Museo de Arte Abstracto Español

 

WEBSITE:  www.march.es
LOCATION: Cuenca, Spain
NEAREST AIRPORTS: Madrid-Barajas Adolfo Suárez Airport and 1h 40mins drive or Valencia Airport and 2hrs drive
Pilgrimage-globe
Cuenca is an absurdly tiny medieval town laid siege by its modern extension. The decrepitness of the new, however, makes the old Casas Colgadas (Hanging Houses) where the Museo de Arte Abstracto Español is housed so much more surprising when you do finally see it.

Impossibly cascading over Huécar River Gorge (for what I can only imagine is some sort of 15th century safety measure against pirates or invading army types) the houses are themselves a thing of beauty, appreciated in the 1966 by Fernando Zóbel so much so as to nab it for the location of his museum.

The collection, dedicated to Spanish abstract painters from the 1950s and 60s, with some present day works, boasts 129 works on permanent display. You will find excellent examples of works by Millares, Tàpies, Sempere, Torner, Rueda, Zóbel (the founder was, of course, an artist himself), and Saura.Zóbel who had the vision and, against the odds, founded this museum. It preceded any other museum dedicated to contemporary art (in museum conditions) in Spain by 20 years (!), and Zóbel, along with fellow artists Torner and Rueda, took it on himself to bring Spain into the 20th century with this artist created and led space. It is an excellent and interesting way to find out more about Spanish Abstraction in a time when the country was still under the rule of General Franco.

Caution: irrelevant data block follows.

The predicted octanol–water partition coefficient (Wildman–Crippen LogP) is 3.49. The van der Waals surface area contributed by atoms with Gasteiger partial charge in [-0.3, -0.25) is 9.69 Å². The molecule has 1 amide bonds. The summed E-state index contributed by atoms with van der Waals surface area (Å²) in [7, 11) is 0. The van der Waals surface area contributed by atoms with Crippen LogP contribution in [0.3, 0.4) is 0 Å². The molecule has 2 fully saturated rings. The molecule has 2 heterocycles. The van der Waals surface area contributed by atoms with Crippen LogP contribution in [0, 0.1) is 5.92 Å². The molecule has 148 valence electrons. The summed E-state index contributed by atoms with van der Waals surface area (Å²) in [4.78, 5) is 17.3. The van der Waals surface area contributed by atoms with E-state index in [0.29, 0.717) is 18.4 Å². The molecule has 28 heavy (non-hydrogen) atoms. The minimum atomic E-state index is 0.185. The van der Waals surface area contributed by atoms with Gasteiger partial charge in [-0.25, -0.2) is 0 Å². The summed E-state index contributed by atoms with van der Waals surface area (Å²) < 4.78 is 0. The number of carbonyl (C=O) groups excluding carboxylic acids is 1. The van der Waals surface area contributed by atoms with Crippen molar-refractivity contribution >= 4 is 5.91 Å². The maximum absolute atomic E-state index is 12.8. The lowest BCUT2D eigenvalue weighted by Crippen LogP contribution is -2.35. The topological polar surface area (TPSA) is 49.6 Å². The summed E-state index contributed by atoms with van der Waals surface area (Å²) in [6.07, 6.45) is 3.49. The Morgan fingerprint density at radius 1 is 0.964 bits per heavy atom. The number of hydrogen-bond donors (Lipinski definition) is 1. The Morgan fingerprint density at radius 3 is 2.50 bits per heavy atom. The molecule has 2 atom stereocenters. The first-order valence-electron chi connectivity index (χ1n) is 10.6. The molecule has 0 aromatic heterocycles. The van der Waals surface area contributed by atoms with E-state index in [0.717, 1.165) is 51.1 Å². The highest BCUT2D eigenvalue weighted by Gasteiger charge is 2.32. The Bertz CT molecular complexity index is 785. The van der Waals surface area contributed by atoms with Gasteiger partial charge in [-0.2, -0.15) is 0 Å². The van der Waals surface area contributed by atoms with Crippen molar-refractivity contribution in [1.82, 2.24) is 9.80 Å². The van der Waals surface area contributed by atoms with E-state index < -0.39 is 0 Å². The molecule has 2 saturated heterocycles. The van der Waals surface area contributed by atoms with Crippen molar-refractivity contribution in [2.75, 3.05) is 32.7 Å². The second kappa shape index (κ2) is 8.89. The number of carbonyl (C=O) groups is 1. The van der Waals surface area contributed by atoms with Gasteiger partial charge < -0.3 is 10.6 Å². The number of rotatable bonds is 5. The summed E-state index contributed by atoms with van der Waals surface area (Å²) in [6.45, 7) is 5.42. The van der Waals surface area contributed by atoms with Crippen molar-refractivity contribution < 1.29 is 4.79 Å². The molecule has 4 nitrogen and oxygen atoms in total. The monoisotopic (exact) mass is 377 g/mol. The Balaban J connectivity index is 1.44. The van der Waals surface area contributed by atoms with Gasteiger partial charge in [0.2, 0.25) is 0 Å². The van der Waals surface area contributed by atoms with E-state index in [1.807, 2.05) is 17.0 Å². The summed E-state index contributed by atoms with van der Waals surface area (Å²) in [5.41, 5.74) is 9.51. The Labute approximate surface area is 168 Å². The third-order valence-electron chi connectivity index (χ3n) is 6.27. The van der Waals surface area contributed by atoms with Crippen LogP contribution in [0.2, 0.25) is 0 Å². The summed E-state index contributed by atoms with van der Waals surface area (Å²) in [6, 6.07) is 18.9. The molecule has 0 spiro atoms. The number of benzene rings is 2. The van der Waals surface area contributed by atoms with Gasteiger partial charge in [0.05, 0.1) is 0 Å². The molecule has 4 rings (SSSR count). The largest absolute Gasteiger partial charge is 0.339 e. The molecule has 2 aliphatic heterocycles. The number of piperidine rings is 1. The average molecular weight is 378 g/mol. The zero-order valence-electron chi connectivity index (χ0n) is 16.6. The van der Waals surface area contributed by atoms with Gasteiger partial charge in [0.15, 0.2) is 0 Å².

Once he broke ground, many of the artists featured in the collection temporarily relocated to Cuenca, helping in the total regeneration of the old town that from the sounds of it was a bit of a ruin. It is a heartwarming story of hard work and result, especially as Zóbel donated the collection and the management of the museum to the Fundacion Juan March. There is a spirit of utter selflessness and, as I walk through the small labyrinth of interconnecting and beautifully restored medieval rooms, admiring the art and catching occasional glimpses of the dizzying views, I cannot help but be grateful, not least as now I know just a little more about the movement.